Thursday, October 18, 2018

Zorba the Buddha


A recent discovery has been the music of Efi Markoulaki who is seen above. She was born in Athens in 1960 and has been a member of the Greek Composers Union since 2004. Among the composers who have influenced her through personal contact are Jonathan Harvey and Toshio Hosokawa. The Greek cellist Michael Heupel has recorded Efi Markoulaki's Cretan Suite for cello on Afierossis, a CD of 20th & 21st century works for solo cello. The disc is released on the German Ars label and delivers a splendidly visceral cello sound from its SACD layer.

Efi Markoulaki's Cretan Suite is most definitely not the usual folkloric pastiche. In her sleeve note Efi Markoulaki writes that: I "attempted to 'listen again' to a music that is deeply ingrained in my lived experience and my memories... My aim was to highlight the fundamental concepts of the source material for each movement while linking it to my personal aesthetic". She makes no allusions to supermundane agendas, but speculating about them is intriguing if not necessarily accurate. Crete's most celebrated cultural icon is the author of Zorba the Greek Nikos Kazantzakis. In Vienna in 1922 Kazantzakis studied Buddhist scriptures and began a play dramatising the Buddha's life. Writing in the autobiographical Report to Greco he describes how: "of all the people the earth has begotten, Buddha stands resplendently at the summit, an absolutely pure spirit". The wisdom traditions of the East extended beyond Nikos Kazantzakis, and in The Strong Wind from the East Markos Madias describes how Hinduism and Buddhism - particularly Zen - influenced prominent Greek intellectuals of the twentieth century including Nobel Laureate Giorgis Seferis. On more disputatious ground, the controversial Indian mystic and teacher Osho coined the term Zorba the Buddha to describe the anthropomorphic result of blending temporal and absolute reality. The term has transcended Osho's dalliances and has been adopted by a number of spiritual movements.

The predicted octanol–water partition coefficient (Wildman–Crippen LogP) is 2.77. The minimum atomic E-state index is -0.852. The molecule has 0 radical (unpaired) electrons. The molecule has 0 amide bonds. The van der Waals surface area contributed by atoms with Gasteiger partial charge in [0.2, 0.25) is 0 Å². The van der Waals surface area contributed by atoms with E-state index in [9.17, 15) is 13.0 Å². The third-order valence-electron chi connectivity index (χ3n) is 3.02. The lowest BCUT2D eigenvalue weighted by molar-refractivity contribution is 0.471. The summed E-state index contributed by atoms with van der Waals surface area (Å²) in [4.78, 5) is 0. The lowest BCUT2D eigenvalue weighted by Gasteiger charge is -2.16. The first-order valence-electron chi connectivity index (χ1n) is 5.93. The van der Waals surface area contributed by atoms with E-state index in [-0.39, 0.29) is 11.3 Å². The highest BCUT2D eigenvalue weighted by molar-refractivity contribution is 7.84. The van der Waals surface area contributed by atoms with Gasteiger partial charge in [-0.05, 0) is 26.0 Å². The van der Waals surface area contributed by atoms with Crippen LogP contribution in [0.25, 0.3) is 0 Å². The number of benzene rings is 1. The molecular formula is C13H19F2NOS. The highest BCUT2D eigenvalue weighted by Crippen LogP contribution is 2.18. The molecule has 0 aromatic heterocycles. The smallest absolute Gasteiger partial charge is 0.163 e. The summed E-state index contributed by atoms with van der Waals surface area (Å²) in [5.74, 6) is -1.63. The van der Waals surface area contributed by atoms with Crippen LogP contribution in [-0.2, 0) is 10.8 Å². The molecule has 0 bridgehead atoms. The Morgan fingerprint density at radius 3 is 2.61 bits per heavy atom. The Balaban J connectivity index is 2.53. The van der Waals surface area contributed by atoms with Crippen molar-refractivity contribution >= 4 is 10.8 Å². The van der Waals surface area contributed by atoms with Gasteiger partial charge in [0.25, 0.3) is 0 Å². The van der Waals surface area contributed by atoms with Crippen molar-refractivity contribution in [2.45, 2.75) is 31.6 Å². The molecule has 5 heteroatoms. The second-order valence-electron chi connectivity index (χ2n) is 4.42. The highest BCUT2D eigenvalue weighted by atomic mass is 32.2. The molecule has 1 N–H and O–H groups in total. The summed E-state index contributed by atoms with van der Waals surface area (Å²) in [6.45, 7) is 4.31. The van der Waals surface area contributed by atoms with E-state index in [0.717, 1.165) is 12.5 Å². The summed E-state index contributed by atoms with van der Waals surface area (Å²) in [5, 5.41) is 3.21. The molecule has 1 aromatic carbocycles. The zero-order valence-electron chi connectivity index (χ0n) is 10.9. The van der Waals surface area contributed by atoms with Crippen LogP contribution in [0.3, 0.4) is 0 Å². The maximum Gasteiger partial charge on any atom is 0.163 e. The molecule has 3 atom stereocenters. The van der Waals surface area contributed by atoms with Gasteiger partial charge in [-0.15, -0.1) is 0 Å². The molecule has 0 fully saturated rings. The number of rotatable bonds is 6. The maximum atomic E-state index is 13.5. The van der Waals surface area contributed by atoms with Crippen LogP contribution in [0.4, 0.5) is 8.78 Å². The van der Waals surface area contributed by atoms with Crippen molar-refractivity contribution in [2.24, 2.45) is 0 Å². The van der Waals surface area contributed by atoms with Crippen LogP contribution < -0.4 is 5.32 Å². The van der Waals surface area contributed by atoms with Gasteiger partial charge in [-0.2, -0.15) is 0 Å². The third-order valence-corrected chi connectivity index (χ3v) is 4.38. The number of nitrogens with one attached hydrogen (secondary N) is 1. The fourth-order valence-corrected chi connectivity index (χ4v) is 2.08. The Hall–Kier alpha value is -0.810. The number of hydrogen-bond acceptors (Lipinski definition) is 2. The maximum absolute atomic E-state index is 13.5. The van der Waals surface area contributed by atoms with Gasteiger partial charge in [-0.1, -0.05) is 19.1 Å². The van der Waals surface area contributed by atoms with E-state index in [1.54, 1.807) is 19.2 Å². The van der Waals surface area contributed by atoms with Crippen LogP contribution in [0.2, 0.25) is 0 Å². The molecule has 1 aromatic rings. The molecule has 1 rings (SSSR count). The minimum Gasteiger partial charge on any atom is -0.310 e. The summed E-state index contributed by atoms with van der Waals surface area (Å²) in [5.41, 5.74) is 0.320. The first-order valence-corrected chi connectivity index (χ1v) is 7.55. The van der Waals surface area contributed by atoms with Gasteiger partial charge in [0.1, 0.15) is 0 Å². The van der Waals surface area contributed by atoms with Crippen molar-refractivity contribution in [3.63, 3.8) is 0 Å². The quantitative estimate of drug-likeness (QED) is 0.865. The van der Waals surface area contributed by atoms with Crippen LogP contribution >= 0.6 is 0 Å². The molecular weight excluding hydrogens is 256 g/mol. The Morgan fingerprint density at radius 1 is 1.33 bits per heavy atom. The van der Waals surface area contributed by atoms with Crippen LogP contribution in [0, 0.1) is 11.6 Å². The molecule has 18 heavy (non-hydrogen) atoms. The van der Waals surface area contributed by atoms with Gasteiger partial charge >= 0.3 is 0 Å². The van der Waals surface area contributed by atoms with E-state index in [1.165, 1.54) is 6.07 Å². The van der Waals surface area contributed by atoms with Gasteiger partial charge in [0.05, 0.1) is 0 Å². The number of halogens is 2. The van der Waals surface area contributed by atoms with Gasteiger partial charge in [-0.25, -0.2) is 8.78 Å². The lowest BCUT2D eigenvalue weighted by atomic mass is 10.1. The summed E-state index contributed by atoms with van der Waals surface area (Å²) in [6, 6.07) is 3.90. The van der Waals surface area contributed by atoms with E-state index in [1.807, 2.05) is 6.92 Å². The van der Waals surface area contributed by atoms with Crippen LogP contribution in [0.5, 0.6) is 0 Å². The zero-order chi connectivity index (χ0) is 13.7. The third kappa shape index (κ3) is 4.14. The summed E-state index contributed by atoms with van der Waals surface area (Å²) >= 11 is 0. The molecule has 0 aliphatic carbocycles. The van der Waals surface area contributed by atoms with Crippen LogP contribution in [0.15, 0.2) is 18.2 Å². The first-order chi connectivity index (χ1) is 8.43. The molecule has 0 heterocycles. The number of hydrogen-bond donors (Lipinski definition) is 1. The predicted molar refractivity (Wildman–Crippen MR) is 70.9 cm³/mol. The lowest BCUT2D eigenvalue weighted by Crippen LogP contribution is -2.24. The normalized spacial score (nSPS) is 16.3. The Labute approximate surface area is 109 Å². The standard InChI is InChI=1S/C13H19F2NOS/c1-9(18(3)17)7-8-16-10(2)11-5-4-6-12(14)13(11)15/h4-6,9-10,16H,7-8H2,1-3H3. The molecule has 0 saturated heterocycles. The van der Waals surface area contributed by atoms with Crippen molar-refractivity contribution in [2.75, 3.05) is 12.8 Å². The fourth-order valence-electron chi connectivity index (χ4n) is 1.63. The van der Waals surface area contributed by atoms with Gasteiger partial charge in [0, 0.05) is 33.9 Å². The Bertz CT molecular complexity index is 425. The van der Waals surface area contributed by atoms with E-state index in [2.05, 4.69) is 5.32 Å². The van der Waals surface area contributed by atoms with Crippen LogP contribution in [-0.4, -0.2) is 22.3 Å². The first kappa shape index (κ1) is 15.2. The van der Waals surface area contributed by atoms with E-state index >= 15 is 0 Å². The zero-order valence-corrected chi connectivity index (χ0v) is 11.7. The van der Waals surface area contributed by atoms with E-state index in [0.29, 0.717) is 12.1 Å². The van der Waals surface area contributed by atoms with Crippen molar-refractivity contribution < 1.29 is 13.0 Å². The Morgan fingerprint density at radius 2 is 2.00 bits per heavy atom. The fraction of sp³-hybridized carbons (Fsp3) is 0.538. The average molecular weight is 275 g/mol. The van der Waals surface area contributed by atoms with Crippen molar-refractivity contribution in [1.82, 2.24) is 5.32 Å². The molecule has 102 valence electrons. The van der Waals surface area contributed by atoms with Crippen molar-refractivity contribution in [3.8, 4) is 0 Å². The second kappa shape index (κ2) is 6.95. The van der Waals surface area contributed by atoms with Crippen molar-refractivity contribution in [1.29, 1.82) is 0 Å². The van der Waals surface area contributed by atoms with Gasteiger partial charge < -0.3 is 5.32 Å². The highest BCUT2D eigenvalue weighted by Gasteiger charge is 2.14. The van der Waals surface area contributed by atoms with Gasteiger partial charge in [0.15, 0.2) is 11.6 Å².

Intriguingly these strong winds from the East also blow through Efi Markoulaki's musical influences. Jonathan Harvey's debt to Buddhism has been covered here several times and Toshio Hosokawa considers the compositional process to be instinctively associated with the concepts of Zen and its symbolic interpretation of nature. However Efi Markoulaki's Cretan Suite really does not need speculative sub-agendas to make its case. One of the movements played by the Suite's dedicatee Michael Heupel can be auditioned on a YouTube video, and its provenance is indicated by the company it keeps on the cellist's recital disc:

William Walton: Passacaglia
Bertold Hummel: Fantasia II “In Memoriam Pablo Casals”
Krzysztof Penderecki: Per Slava
György Kurtág: Pilinsky Janos: Gerard de Neval & Memoriam Aczél György
Miklós Rózsa: Toccata Capricciosa
Efi Markoulaki: Cretan Suite
Aulis Sallinen: Elegia Sebastian Knight’ille
György Ligeti: Sonata for solo cello



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